Monica Hernandez / Eyewitness News
NEW ORLEANS - Cynthia Barrow makes the long walk down Forstall Street in the Lower 9th Ward just about every other day to catch the bus. But with her cane, it's never easy.
"I'm handicapped myself, but I'm headstrong," said Barrow. "I'm going to go forward."
Because of the bumpy, narrow sidewalks and lack of handicapped accessible ramps, Barrow, like others, is often forced to travel in the road. But that will soon change.
A $90 million project from the Louisiana Department of Transportation and Development called Paths to Progress is aimed at resurfacing streets, repaving sidewalks and building and accessible ramps for those with disabilities.
The project will span 60 thoroughfares throughout Jefferson and Orleans Parish.
Forstall Street will be one of the first to see construction, which is set to begin this month. Improvements will run from Claiborne Avenue to the river, and are scheduled to be complete in the fall.
"Just about everyone I see in wheelchairs they're riding in the streets because they can't ride on the sidewalks, so it's needed. Really needed," said Barrow.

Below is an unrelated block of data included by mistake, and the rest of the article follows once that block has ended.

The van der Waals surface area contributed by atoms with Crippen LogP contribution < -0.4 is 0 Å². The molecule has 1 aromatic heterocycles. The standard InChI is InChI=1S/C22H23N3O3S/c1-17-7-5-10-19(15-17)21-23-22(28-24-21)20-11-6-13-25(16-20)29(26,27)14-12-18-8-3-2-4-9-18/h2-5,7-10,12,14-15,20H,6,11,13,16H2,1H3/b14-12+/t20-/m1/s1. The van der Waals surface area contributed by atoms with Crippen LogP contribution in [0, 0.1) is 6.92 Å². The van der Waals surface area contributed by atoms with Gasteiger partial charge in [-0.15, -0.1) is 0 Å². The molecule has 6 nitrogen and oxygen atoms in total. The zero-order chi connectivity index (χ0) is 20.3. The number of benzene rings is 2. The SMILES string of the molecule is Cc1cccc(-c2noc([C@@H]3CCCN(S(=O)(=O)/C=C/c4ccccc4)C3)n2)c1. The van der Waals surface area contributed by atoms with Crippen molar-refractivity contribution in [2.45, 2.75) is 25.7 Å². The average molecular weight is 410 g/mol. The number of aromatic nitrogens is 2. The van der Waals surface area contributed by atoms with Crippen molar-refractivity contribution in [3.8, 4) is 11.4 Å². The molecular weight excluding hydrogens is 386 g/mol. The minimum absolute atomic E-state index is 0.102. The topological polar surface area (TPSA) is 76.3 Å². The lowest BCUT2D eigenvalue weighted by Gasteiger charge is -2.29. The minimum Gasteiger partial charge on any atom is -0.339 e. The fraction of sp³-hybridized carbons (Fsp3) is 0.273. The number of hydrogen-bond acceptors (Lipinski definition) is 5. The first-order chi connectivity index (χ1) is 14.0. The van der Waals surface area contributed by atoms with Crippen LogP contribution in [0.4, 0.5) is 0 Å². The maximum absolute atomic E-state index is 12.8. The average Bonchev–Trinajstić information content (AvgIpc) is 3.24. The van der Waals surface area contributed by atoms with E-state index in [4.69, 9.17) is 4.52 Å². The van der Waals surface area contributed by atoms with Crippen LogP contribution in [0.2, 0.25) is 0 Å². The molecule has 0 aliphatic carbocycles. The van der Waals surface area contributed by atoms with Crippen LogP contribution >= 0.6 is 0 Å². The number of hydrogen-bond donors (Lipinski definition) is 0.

But even Barrow said, while she will appreciate the improvements, aside from making sidewalks ADA-compliant, other roadways are in greater need of repair.
"When you go to side streets where people are living, it's terrible, you can really mess up your car a lot," said Barrow. "[Forstall Street] is in pretty decent shape."
On it's website, the DOTD said roads were chosen "based on the post Katrina and Rita visual and structural testing and evaluation analysis... Roadways selected were required to be a part of the Federal Aid route."
Paths to Progress isn't the only street improvement project either underway or set to begin in the Lower 9th Ward.
Construction equipment sits on Caffin Avenue. Dr. Angelique White Williams said it's a welcome sight. She's a member of Hartzell United Methodist Church across the street.
"I'm glad the Lower Ninth Ward is getting the attention," said Williams." I think it's a very good thing."
The project is aimed at improving drainage and repaving streets along the thoroughfare.
"Sometimes when it rains you would have people who refuse to go down Caffin Avenue," said Williams.
Along North Claiborne and St. Claude Avenues in the Lower 9th, crews are building walkways and landscaping the neutral ground.
But there's still a long way to go. On Flood Street, a massive pot hole Saturday forced cars to avoid the block altogether. Meanwhile, officials said improvements are in the works for Galvez from the Industrial Canal to the parish line.
"There's a dire need for it, because of all the conditions of the street, you're constantly getting flat tires," said Burnell Cotlon, a longtime resident of the Lower 9th Ward, of all the street repairs.
The city secured $68 million in FEMA funding for new street repairs earlier this year. Councilman Jon Johnson plans to meet with city officials Monday to work on a construction schedule for the street improvement projects.